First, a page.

# Difference between revisions of "Stitching a photo-mosaic"

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== Understanding the mosaic-lens model == | == Understanding the mosaic-lens model == | ||

− | The panotools [[lens model]] has been expanded with addition of three new parameters that describe the camera position in cartesian coordinates, | + | The panotools [[lens model]] has been expanded with addition of three new parameters that describe the camera position in cartesian coordinates, TrX, TrY, and TrZ |

− | The [[yaw]], [[pitch]] and [[roll]] angles now apply on the camera around the camera's | + | The [[yaw]], [[pitch]] and [[roll]] angles now apply on the camera around the camera's TrX, TrY and TrZ position in space |

## Revision as of 14:05, 27 April 2010

This section is a stub.

## Definition of photo-mosaic

A photo-mosaic is an image that is stiched together by photographs all taken from different viewpoints. This differs from the panorama where all images are taken from one single viewpoint but with different angles.

The typical case of a photo-mosaic is the linear panorama, where one large subject like a wall, is photographed by taking photos of the wall, each covering a proportion of the wall, and moving the camera parallell to the wall with each shot.

The classical way to stich these kinds of mosaics was to lay the prints out on a light-table and glue them together. Now with the mosaic-mode in the panotools lens model, it is possible to use the software estimate the camera position including angles, lens distorsion etc. and to reproject and stich the images to a photo-mosaic.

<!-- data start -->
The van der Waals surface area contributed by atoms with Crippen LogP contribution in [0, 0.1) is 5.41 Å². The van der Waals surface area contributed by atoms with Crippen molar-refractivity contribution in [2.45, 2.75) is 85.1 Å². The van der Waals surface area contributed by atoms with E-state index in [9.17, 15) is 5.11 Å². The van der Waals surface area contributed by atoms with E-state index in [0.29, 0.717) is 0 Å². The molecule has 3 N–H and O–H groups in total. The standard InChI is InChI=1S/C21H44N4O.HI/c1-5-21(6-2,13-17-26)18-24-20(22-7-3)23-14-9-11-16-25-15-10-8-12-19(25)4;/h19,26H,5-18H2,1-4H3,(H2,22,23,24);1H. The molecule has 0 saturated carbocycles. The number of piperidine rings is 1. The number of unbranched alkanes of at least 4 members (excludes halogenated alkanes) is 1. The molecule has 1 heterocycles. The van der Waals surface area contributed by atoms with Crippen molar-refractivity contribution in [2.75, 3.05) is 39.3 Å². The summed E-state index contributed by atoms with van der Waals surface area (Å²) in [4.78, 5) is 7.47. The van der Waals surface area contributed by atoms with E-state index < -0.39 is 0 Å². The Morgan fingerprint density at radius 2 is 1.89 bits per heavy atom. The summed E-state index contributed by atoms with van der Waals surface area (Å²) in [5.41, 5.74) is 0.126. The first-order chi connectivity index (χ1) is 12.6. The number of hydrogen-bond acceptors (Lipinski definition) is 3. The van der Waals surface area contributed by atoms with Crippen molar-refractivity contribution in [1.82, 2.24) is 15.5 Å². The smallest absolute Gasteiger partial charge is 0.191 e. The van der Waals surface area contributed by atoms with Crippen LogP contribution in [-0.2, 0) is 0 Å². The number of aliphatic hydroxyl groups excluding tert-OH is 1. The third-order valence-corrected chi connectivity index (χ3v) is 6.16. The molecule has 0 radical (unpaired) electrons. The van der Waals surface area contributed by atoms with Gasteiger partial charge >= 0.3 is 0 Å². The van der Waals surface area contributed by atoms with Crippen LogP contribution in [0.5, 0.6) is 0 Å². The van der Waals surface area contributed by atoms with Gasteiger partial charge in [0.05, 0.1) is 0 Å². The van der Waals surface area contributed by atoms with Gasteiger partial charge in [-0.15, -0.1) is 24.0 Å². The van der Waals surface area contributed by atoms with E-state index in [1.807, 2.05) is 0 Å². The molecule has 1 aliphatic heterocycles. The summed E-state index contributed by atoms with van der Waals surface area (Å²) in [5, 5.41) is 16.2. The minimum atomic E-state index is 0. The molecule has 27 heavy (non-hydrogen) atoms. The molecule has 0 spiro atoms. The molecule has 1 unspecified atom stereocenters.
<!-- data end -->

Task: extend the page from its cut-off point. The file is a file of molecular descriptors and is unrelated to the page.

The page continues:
## Understanding the mosaic-lens model

The panotools lens model has been expanded with addition of three new parameters that describe the camera position in cartesian coordinates, TrX, TrY, and TrZ

The yaw, pitch and roll angles now apply on the camera around the camera's TrX, TrY and TrZ position in space

Legend:

- The unit-panosphere is drawn in gray.
- "The panorama camera" is centered in Origo, X,Y,Z =0
- Three photos are taken with camera positions 1, 2 and 3

Note that I have given these cameras different local Yaw angles

My assumption was

- The model uses separate camera positions 1, and 3 that have different X and Z values in this case
- The photos are reprojected to a plane that touches the panosphere in (0,0,-1) and then onto the panosphere using the "Panorama camera"
- The camera angles (y, p ,r) are applied in each camera position